Travel to the Donegal Gaeltacht
County Donegal, one of the three Ulster counties that stayed in the Republic of Ireland, is one of the most remote parts of Ireland, geographically and historically, and it is no surprise that this remoteness enabled the Irish language to remain strong and resistant against the influences of the second official language in the Republic. The name of Donegal comes from the Irish Dún na nGall, meaning “the fort of the foreigners”. The area is also known as Tír Conaill, which was the kingdom that covered much of what is now Co. Donegal.
For staying in Donegal, we have Donegal Gaeltacht Accommodation.
The Irish clans who fled to Europe in the Middle Ages left the gates open for Protestant settlers, who left most of the Donegal’s poor soil to the native Irish, who lived there in isolation not only from the Irish, but also from the rest of the Ulster, therefore remaining largely Catholic and excluded from the Northern Ireland.
The countryside of Donegal is exceptional for hiking. Low mountains offer spectacular views of the surroundings and the deeply indented coastline, that forms natural loughs, of which Lough Swilly is the most notable. The famous mountains or Hills of Donegal consist of two major ranges, the Derryveagh Mountains in the north and the Bluestack Mountains in the south, with Mount Errigal at 751 metres the highest peak.
Some might say that the beauty of Donegal lies mainly along the coast, indeed, they might be right. Horn Head is the most scenic of the northern Donegal headlands. It rises 180 metres out of the Atlantic and offers great views out to the see and inland towards the mountains. Oileán Thoraí (Tory Island) (see oileanthorai.com), off the northwest coast of Donegal is a rough place that weather can cut off the mainland for days. Therefore the inhabitants of the island have developed a strong sense of independence and loyalty to the Irish language. Similarly to the Blasket Islands in County Kerry, the government had tried to resettle the inhabitants of Oileán Thoraí, but they refused to leave.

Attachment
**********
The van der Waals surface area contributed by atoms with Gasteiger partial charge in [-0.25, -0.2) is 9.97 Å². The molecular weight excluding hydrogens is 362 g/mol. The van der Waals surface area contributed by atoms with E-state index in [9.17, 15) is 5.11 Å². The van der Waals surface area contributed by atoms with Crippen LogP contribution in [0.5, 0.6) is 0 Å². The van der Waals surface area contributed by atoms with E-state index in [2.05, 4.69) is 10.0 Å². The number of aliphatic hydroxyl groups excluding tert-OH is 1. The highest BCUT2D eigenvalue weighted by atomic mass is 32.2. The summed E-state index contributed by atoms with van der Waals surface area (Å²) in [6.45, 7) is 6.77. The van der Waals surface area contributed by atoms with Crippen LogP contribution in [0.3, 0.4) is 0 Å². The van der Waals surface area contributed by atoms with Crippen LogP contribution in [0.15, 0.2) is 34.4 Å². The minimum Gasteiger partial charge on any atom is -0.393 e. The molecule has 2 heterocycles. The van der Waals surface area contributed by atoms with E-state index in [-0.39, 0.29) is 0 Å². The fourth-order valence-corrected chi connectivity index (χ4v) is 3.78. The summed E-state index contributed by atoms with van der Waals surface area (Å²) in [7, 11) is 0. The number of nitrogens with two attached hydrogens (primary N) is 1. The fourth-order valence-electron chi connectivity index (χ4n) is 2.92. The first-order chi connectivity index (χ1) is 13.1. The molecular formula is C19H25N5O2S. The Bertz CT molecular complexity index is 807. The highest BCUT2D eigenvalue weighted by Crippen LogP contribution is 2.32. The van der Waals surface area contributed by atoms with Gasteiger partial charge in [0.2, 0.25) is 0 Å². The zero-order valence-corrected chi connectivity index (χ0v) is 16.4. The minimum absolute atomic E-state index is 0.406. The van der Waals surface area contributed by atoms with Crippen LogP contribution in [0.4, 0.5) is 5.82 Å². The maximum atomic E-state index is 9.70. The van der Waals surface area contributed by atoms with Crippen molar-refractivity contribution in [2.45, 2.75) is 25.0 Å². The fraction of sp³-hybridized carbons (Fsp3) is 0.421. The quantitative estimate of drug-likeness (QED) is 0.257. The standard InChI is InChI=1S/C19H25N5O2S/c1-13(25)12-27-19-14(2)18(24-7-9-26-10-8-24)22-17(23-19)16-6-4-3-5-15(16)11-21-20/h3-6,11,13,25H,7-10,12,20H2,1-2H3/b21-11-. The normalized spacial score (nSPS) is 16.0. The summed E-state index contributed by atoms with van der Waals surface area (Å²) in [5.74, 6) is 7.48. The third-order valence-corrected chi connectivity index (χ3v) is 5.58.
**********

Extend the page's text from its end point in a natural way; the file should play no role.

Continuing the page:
To prove that not all the beauty of Donegal lies on its coast, you should visit Grianán of Ailigh; the circular stone structure, measuring 23 metres in diameter and overlooking Lough Swilly and Lough Foyle is believed to have been built as a pagan temple around 5th century BC, but was later adopted by the Christians.
Letterkenny (Leitir Ceanainn) is Donegal’s largest town. It has one of the longest main streets in Ireland, dominated by St Eunan’s Cathedral. The town has a vivid nightlife and offers great historical and recreational opportunities.
An Ghaeltacht of Donegal stretches almost unbroken along the coast from Fanad Head to Slieve League and includes 7 towns or villages: Árainn Mhór (Arranmore), Gaoth Dobhair (Gweedore), Gleann Cholm Cille (Glencolmcille), Gort a’ Choirce (Gortahork), Na Dúnaibh (Downings), Oileán Toraigh (Tory Island), Rann na Feirste (Rannafast).